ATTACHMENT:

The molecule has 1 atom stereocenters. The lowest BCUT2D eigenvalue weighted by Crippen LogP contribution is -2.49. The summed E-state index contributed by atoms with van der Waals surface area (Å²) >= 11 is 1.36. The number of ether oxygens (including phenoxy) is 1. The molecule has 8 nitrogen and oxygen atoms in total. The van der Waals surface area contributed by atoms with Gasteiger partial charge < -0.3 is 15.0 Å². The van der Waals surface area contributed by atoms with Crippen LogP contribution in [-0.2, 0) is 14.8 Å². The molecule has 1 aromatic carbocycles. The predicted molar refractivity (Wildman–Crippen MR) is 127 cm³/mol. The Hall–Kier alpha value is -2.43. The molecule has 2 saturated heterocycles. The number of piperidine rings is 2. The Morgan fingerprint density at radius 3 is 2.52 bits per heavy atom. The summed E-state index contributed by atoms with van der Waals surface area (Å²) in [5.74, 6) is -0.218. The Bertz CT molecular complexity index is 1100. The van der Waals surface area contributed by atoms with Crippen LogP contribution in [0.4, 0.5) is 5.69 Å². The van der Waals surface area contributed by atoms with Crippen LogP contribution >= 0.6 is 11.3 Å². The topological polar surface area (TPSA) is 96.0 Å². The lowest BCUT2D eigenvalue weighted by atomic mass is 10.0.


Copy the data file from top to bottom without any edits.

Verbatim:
The molecule has 1 atom stereocenters. The lowest BCUT2D eigenvalue weighted by Crippen LogP contribution is -2.49. The summed E-state index contributed by atoms with van der Waals surface area (Å²) >= 11 is 1.36. The number of ether oxygens (including phenoxy) is 1. The molecule has 8 nitrogen and oxygen atoms in total. The van der Waals surface area contributed by atoms with Gasteiger partial charge < -0.3 is 15.0 Å². The van der Waals surface area contributed by atoms with Crippen LogP contribution in [-0.2, 0) is 14.8 Å². The molecule has 1 aromatic carbocycles. The predicted molar refractivity (Wildman–Crippen MR) is 127 cm³/mol. The Hall–Kier alpha value is -2.43. The molecule has 2 saturated heterocycles. The number of piperidine rings is 2. The Morgan fingerprint density at radius 3 is 2.52 bits per heavy atom. The summed E-state index contributed by atoms with van der Waals surface area (Å²) in [5.74, 6) is -0.218. The Bertz CT molecular complexity index is 1100. The van der Waals surface area contributed by atoms with Crippen LogP contribution in [0.4, 0.5) is 5.69 Å². The van der Waals surface area contributed by atoms with Crippen LogP contribution >= 0.6 is 11.3 Å². The topological polar surface area (TPSA) is 96.0 Å². The lowest BCUT2D eigenvalue weighted by atomic mass is 10.0.